However, these things are merely what we've gotten so far. This summer Jumpstart takes the reins as one of most important reprint sets in the game's history. As mentioned before, price is a huge facet of the community's willingness and ability to play certain formats, and Jumpstart has addressed that concern for EDH very well. Cards that are in high demand such as Craterhoof Behemoth and Oracle of Mul Daya — and many, many more — are finally seeing reprints which should make the price of these staples a little more reasonable.
Then, this fall, we head to Zendikar for the third time where we'll get to experience two additional preconstructed decks. There's a "Commander Collection" coming too, and finally Commander Legends will provide a brand-new experience, merging Draft and Commander.
So, with things so, with all these reprints and high value products coming out, now is an excellent time to hop into the format and get a foothold in it. EDH has a huge card pool and the coming sets offer ample opportunity to snatch a few format staples at decent price points.
Reason 3: A Customizable Experience
EDH, like most formats, has its own ban list and rule set. On a wide scale, most every Commander player follows these guidelines. But some playgroups may decide to flex the rules a bit. For example, my playgroup has a ban on two-card combos — three-card combos are fine — and limits tutors to three per deck. These rules were decided on by the group and allow us to keep our decks at a power level where everyone is happy. Such things are commonplace and even allowed by the rules of the format under Rule Zero. It essentially permits the implementation of new rules or the removal of other rules in a playgroup in the name of creating fun, healthy environments.
So if you're hesitant to play Commander because you don't feel like dealing with a certain strategy or power level, remember that the format is exceedingly customizable. By communicating with your group you can address those concerns and strive to craft a rules framework that works for you.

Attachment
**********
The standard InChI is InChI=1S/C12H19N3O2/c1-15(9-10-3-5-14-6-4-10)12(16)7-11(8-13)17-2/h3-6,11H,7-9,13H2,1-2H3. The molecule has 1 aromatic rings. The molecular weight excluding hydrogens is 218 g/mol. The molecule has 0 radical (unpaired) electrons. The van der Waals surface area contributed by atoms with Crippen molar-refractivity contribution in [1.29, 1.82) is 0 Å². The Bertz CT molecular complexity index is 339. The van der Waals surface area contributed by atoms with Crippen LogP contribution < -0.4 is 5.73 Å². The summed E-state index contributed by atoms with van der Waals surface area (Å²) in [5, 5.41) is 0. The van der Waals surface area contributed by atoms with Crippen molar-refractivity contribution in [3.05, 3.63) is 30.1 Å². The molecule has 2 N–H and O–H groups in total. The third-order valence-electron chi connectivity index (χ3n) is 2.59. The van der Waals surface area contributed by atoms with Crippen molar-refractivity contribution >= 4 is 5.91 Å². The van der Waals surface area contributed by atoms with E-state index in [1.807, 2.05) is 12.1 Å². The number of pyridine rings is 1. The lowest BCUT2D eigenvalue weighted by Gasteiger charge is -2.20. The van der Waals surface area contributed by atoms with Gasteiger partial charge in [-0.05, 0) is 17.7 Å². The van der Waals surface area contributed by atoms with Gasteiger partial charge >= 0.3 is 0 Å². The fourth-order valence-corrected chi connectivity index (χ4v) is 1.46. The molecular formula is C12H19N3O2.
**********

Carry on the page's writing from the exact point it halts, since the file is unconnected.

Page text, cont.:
Reason 4: Commander Is for Everyone
As mentioned above, Commander is an incredibly versatile way to play Magic. This game we all love is home to competitive players, casual players, players who love the story of the game, people who prefer to watch rather than play, and everything in between. Whatever your playstyle, whatever your goals, EDH has a place for you.
This was particularly meaningful to me because I tend to have a competitive drive that many players in my area don't take kindly to. Of course I follow the guidelines my group has agreed on to play at a lower power level when we play together. But it's nice to know that if I do want to experience the more competitive side of EDH, I don't have to go far. I can go to the cEDH subreddit, join the cEDH discords, and find cEDH players to play with via Magic Online, webcams, or even in person.
This goes for every flavor of EDH too. I've seen people coordinating artist tribal groups, purely preconstructed-playing groups, and pretty much everything else online. The format is just this big wide-open world that can be anything you want it to be and that's magical.
All in all, these four reasons were enough to pull me into the creative expanse of EDH. I've found it to be a cheaper, more accessible, and more malleable way to play Magic and I recommend trying it out to everyone! Seriously, as someone who used to despise the idea of singleton formats and decks so large you can barely shuffle them, you may be surprised at how much you'll find yourself enjoying EDH and the awesome community around it.
Opinions expressed in this article are those of the author and not necessarily Cardmarket.